So it was fortuante that I listened to the webinar on the new release of Mocha Pro 2019 and its remove tool. I was familair with the Mocha tracker but not the remove tool. It was clear that this cleanup would require significant cleanplates. And while Silhouette can handle cleanplates and cloning from a single cleanpalte to multiple frames to avoid the boiling of just cloning the frame by frame, it's a very complex node tree that is very manual. Mocha Pro's remove tool makes it every easy to work with numerous clean plates and then blending the frames in between. Out of the 200 some odd frames, I think I ended up sing 40 clean plates and the rest was blended together and automated.

Recoloring Hair

The last of the problems involved some hair coloring. There were several clips where the hair color was off and too dull, mostly due to lighting on set. But in one scene the actress' hair color is part of the dialog, so it was important to get it closer. The attempts to to key the hair were unsatisfactory because there were too many similar tones in the frame. And constraining the key with a tracked power window in Resolve was still not getting me quite there.

Since I had just worked with Mocha Pro 2019 on the remove tool, I created an external matte for the hair that was much more accurate. By using multiple tracked rotos for the hair and bouncing locks, while also exclusing the hair band, making full use of the planar nature Mocha, I got a detailed matte within a reasonable amount of time.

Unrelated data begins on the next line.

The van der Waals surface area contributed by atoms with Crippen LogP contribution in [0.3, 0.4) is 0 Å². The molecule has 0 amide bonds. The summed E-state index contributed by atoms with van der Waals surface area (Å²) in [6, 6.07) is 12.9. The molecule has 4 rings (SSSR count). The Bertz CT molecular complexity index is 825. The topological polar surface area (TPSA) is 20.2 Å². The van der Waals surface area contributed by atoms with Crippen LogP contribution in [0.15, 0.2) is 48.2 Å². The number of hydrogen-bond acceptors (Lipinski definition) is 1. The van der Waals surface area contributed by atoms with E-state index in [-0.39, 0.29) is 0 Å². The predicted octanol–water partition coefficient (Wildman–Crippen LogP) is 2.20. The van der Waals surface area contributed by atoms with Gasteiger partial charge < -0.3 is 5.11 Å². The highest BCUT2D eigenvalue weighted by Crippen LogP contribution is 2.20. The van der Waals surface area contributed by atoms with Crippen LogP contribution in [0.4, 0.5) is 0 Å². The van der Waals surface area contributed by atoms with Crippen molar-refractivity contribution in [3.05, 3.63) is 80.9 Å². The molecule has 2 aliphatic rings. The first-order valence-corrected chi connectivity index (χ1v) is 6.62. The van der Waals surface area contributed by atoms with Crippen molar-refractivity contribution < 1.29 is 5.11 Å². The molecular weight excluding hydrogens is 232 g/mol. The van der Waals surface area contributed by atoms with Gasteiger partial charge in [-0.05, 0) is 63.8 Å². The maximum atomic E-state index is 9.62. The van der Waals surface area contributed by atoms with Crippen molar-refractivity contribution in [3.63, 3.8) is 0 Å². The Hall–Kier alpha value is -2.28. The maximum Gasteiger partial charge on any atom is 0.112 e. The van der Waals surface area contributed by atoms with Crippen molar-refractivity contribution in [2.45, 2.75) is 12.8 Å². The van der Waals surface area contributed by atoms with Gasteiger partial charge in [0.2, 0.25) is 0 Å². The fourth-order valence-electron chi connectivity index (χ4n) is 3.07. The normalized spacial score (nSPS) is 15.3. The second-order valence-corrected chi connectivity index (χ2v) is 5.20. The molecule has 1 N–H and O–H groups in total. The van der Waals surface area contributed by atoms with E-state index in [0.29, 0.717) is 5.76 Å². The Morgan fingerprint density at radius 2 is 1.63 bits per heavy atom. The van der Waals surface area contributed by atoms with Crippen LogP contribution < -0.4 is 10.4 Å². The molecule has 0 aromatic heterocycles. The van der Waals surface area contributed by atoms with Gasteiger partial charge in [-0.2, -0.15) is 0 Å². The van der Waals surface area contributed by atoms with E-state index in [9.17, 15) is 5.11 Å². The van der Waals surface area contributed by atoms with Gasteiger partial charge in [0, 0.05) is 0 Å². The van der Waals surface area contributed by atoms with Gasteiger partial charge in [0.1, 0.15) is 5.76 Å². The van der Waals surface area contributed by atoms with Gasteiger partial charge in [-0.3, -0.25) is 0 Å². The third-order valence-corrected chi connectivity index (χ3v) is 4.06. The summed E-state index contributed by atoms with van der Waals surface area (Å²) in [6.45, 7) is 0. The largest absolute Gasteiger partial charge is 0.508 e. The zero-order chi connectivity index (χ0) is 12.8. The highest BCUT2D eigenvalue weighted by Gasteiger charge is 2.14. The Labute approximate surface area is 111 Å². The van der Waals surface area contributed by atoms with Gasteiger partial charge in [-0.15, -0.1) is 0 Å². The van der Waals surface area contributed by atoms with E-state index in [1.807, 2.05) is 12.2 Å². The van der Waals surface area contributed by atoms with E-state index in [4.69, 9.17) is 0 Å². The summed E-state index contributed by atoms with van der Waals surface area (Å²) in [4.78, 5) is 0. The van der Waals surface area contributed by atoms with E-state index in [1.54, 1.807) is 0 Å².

Screenshot of Mocah Pro drawing the different roto masks.

In the end it takes a lot of tools to work together to make this all happen. A fun but very time consuming endavour. And a reminder that while 'fix it in post' is often possible, a few minutes on set to fix something can spare hours in post to work around it. Fixing it on set is always the preferred option, unless it's literally impossible or it means not getting the shot at all due to other constraints.

A Well Formatted End Crawl

A basic end crawl can be done with built-in title generators in Resolve or Premiere. 

But formatting a complex and good looking end crawl can be an exercise in frustration. After several different attempts I settled on designing it in Illustrator and animating it in Fusion.

Using Fusion gives more control over the timing and animation. Yet the text controls in Fusion are also limited. Nothing really comes close to a real design application like Illustrator when you need font and placement control.

So it starts with a vertically oversized artboard with transparent background. A layer of black can be added for ease of formatting and then disabled prior to export. For this endcrawl the text object was about 8,000px tall: